When my son professes to dislike books I bring him, books I’m excited about, he’s individuating. He’s not me. He’s himself. And I know him a little less for not understanding that of course he wouldn’t like Swarm of Bees, and to know him less means to possess him less, it means he belongs to himself, and can figure out who that self even is. I get it. But he’s four. It feels way too soon for this shit. Kids are so smart, their psychology so developed and so complicated, too quickly. He’s this miniature teenager, proudly loving death and badness and everything I don’t like, telling me that when I die he’s going to become a bad guy, because I won’t be around to stop him. Like anyone, he wants freedom. But he ends every day cuddled in between me and my partner, hugging his tattered blankie close to his chest, promising me that he’s not going to sleep in his own bed until he’s at least eleven years old. And I’m all for it.
I can approach my son’s death obsession with openness, posing questions he is unlikely to answer. I can sternly tell him to stop, watching him delight in his competency at upsetting me. I can make light of it, which is what I usually do, ignore it or not take it seriously. This does not stop it so much as it preserves my mood and prevents it from sliding into gloom or irritation.
I can also embrace it. If four is in fact a glimpse at fourteen, a reflection on my own self at fourteen is perhaps illuminating. I coated my face in white grease paint just to look like a ghoul. My eyes were lined like an Egyptian sarcophagus; my lips painted with black lipstick year round. My mother was horrified. We fought terribly. She was disgusted by the video for Skinny Puppy’s “Dig It,” in which they appeared as sexy vampires digging their own grave, a video I had recorded on VHS and watched on a loop, hormonal, dreaming of my own vampire boyfriend. People on the streets of 1980s Boston spit at and hit me. When I shared this with my family, hoping for outrage and sympathy, I was ordered to stop being a weirdo and bringing such punishment on myself.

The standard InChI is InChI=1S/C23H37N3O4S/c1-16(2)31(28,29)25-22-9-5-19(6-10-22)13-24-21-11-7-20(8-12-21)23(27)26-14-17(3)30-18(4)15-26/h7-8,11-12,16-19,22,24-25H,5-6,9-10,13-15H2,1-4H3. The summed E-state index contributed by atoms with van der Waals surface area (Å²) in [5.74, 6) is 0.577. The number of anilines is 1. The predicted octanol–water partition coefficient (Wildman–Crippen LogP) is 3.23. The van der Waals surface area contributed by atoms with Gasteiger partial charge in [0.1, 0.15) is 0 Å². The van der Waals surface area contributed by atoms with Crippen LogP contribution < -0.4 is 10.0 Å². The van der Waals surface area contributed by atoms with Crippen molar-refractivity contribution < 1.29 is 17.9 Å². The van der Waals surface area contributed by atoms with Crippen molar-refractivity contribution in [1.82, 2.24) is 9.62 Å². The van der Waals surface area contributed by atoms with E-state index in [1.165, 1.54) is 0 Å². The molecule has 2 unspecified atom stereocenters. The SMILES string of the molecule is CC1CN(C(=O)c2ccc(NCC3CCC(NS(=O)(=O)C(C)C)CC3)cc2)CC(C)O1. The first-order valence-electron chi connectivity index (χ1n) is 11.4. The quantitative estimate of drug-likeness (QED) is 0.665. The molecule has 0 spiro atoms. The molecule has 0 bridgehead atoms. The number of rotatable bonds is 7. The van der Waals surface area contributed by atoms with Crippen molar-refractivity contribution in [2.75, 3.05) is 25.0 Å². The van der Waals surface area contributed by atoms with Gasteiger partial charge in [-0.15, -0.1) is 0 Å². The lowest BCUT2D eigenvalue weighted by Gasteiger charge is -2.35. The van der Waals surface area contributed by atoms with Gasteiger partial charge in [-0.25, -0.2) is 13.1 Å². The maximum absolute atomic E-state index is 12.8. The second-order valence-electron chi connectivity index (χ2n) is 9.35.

“You’re goth,” I told my son the other day. “Do you know what a goth is? They wear black clothes and they love death. They love skeletons and skulls and all Halloween things. They love spiders and spider webs and bats and scorpions.” His eyes gleamed and his smile ate up his face as I enumerated all the things he most loves. “They listen to a kind of punk music,” I continued. “They love The Nightmare Before Christmas. They love vampires.” (To date, the only answer I have gotten from my son, when asking him why he wants to die, is so that he can become a vampire. This is, I believe, a fair answer, and I told him as much.)
Sometimes my son kills me while we’re playing. I have an uneasy rule against toy guns, inspired by my sister, who has proudly told her children that theirs is “a no-gun house.” When my spouse brought home a 1950s-inspired toy laser gun, I freaked. I said no, and tried to explain in age-appropriate language that real guns are a big problem in our world, and we as a family want to stop that problem and so we do not allow pretend guns in the house. But truly, the explanation felt weak, and still does, and hard to enforce as so many of his super-villain figurines come packing heat. My son will pick up anything and imaginatively use it as some kind of shooter. What he shoots are not bullets but poison, electricity, and green oil. The green oil has the power to change good guys to bad guys, superheroes being his latest preoccupation. He shoots me often, and I die. But soon I’m reanimated by his touch and the word “better,” and I rise, no longer dead, ready to rejoin the play.